• To Volvo. This is a blog from my website < > Nicholas Dekker 12th Nov 2011 NEVER WAS SO MUCH OWED TO SO MANY BY SO FEW. That great wordsmith, Churchill, often got it right and this time I would like to use his pronouncement as a mould for a less salutary expression: Never was so much rubbish shown to so many by so few. I should not have to explain that ‘by the few’ I mean the television operators but, you never know. There used to be a great ‘Around the World Ocean Race, the first edition of which took place in 1973. The idea was plain, sail your yacht from Europe to Cape Town, then to a harbour in Australia or New Zealand, across the Pacific and left around Cape Horn with may be two stops in the Americas before returning to Europe. It was a great race, astonishing feats of seamanship took place and fine skippers and crews were forged by the hardships the oceans slung at them. It’s all finished now, although if you believe the god Media and the two high Priests Tele and Publicity, you might not think so. It’s not because of lack of good sailors, nor of well-designed boats that this race is doomed. Publicity had its first go when companies with fat advertising funds began to sponsor adventurous skippers without money and it soon became impossible for a private boat owner to compete in this race with craft that were sponsored by public funded companies, the shareholders of which could not distinguish between a sailing dinghy and an oil tanker. Never mind, better boats and sails were designed and better, cleverer and stronger crews evolved rapidly. Old boozers like me would‘ve had a hard time. The Around the World past the Three Capes route remained the same because to get around the world in a sailing vessel it’s the best way. Cape of Good Hope, that I prefer to call the Storm Cape because I know him well, the Aussi Cape Leeuwin and redoubtable Cape Horn were the markers for many centuries of the European highway for the tallest ships ever built and in every race these newer boats and tougher crews got past them in less time. By this time the organisation of the race became sponsored by Volvo, whose business is to sell trucks, where ever, how ever and the high Priest Tele had to be approached to see if this race could not be seen by more people. Ships have the annoying property of becoming invisible once they leave port and so ocean races are not perceived by the tele screen adorers. The competing yachts are now equipped with in- and outside cameras and fancy satellite gear to blast a load of useless pictures to Priest Tele. I say useless because it is always almost impossible to take decent pictures on a sailing yacht because lack of space. Rather lousy pictures than none, now the boats are obliged to carry a kind of crew member whose sole function is to distribute this garbage and yap into a microphone to the Priest. I wonder if the real crew manage to make him do some honest work at times. Not only are so-called in-port races organised for the Priest, the whole itinerary was changed for high Priest Publicity. No more Indian Ocean, from Cape Town the boats must set sail for Abu Dhabi in the Persian Gulf. Volvo can’t sell trucks to the few blokes on the islands of Kerguelen but amongst the oil-rich sheiks of Abu Dhabi, customers might be found. They even managed to find an Arab sponsor in that harbour and the sheik boss of this outfit said that Arab pearl divers proved it was a traditional Arab thing to sail around the world. Prophetic notions this sheik must have had because hardly over the starting line, divers were needed to get his broken Abu Dhabi mast back on board. What tickles me most is the way the sponsors have decided to get their boats past the pirates of the Arabian Sea. You would have thought that the oil-sheiks would love to clobber these fellows but, apparently, not. Possibly they have shares in that enterprise. You know what Volvo, in its wisdom, has decided? A secret ship, in a secret location is taking the yachts on board soon after leaving Cape Town in order to transport that intrepid bunch safely to the sheik’s harbour. Prozaked sailors in cotton wool? In my book ‘Ocean Advocate’ I describe detailed plans to catch or kill these pirate buggers and all the warships in the vicinity would have made it easier still. The Volvo welfare state bureaucrats of the craven spirit missed the greatest publicity stunt of the truck maker’s life! Volvo’s media organisers created a motto: Life at the extreme... FUNK (my addition) and certainly not meant for the crews. All honour to the god Media! From Arabia, I believe the sailors are to battle their way through calms to somewhere in China where Volvo has another deal involving a Chinese entrance who’s not doing too well either; as the Arab mast broke, the Chinese hull lost vital bits and so both boats are being shipped to Cape Town by cargo. The adventurers up to now are the Frenchies. There was little wind when the four remaining boats in the race came out of the Strait of Gibraltar, looking for the trade winds to take them to the equator. French Groupama, courageously decided to hug Africa and is ahead for the moment as the others stuck together and went west. I hope it comes off for the Frenchies, kenavo! Such a great race, once! Now totally buggered up by the god Media.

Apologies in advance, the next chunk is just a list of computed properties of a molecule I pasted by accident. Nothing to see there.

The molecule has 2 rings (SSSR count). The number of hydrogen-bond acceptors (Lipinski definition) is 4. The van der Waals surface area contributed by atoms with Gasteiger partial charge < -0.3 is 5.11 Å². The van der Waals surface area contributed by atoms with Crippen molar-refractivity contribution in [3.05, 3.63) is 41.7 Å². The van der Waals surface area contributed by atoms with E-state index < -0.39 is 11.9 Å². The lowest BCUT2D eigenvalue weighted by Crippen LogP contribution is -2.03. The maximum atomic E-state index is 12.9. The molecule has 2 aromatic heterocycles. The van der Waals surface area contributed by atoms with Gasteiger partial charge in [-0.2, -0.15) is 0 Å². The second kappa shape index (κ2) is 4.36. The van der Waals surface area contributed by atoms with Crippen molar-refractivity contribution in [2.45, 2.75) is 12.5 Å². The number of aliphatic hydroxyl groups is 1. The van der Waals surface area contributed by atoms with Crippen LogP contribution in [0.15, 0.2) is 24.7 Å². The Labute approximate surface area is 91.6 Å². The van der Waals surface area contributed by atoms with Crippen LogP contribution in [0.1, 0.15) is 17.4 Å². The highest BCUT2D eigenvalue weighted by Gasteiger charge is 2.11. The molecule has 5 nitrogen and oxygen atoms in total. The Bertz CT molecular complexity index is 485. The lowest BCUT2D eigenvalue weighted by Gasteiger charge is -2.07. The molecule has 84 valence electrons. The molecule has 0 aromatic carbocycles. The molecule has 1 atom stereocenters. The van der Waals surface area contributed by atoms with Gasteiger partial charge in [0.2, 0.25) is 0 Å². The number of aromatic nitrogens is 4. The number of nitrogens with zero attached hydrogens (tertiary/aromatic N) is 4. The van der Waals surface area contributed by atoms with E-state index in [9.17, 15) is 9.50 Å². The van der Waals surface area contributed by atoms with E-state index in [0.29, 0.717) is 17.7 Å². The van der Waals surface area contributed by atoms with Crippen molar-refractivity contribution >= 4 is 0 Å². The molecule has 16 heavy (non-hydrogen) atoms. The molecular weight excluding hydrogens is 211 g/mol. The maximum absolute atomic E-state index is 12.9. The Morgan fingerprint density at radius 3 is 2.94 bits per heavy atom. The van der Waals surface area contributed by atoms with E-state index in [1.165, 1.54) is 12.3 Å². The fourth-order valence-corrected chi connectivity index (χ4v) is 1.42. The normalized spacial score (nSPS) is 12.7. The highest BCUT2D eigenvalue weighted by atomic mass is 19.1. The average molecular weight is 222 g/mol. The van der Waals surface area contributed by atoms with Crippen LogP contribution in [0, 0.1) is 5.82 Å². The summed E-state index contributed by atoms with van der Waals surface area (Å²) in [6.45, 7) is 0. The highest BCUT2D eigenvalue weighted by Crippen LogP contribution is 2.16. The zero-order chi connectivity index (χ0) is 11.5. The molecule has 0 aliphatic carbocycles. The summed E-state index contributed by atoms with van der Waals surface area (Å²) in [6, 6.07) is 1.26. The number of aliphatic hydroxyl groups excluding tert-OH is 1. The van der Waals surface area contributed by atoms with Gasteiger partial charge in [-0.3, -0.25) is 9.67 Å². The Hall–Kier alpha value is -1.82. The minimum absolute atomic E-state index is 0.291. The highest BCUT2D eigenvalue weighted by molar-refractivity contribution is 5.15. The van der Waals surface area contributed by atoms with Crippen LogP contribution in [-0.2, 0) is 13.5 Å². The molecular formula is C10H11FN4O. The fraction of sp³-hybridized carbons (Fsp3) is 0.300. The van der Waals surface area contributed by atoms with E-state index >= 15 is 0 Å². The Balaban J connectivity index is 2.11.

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Ian Roman/Volvo Ocean Race

ENGLAND, Cowes. 10th August 2011. Abu Dhabi Ocean Racing training prior to the start of the Volvo Ocean Race 2011-12.

Abu Dhabi Ocean Racing

Ian Walker, Skipper, Abu Dhabi Ocean Racing.

Yvan Zedda

Skipper Franck Cammas and the Groupama Sailing Team set sail for their 2000 mile qualifier for the Volvo Ocean Race 2011-12.

Ian Roman/Volvo Ocean Race

UK, Cowes. 11th August 2011. Skipper Mike Sanderson from New Zealand helming. Volvo Ocean Race 2011-12 entry Team Sanya training ahead of the start of the Rolex Fastnet Race.

Chris Cameron/CAMPER2011-12

Skipper Chris Nicholson onboard CAMPER with Emirates Team New Zealand, sailing on the Hauraki Gulf. 20/4/2011


Ken Rean, Skipper, PUMA Ocean Racing powered by BERG Propulsion.

Credit: Chapi

Iker Martinez for Team Telefónica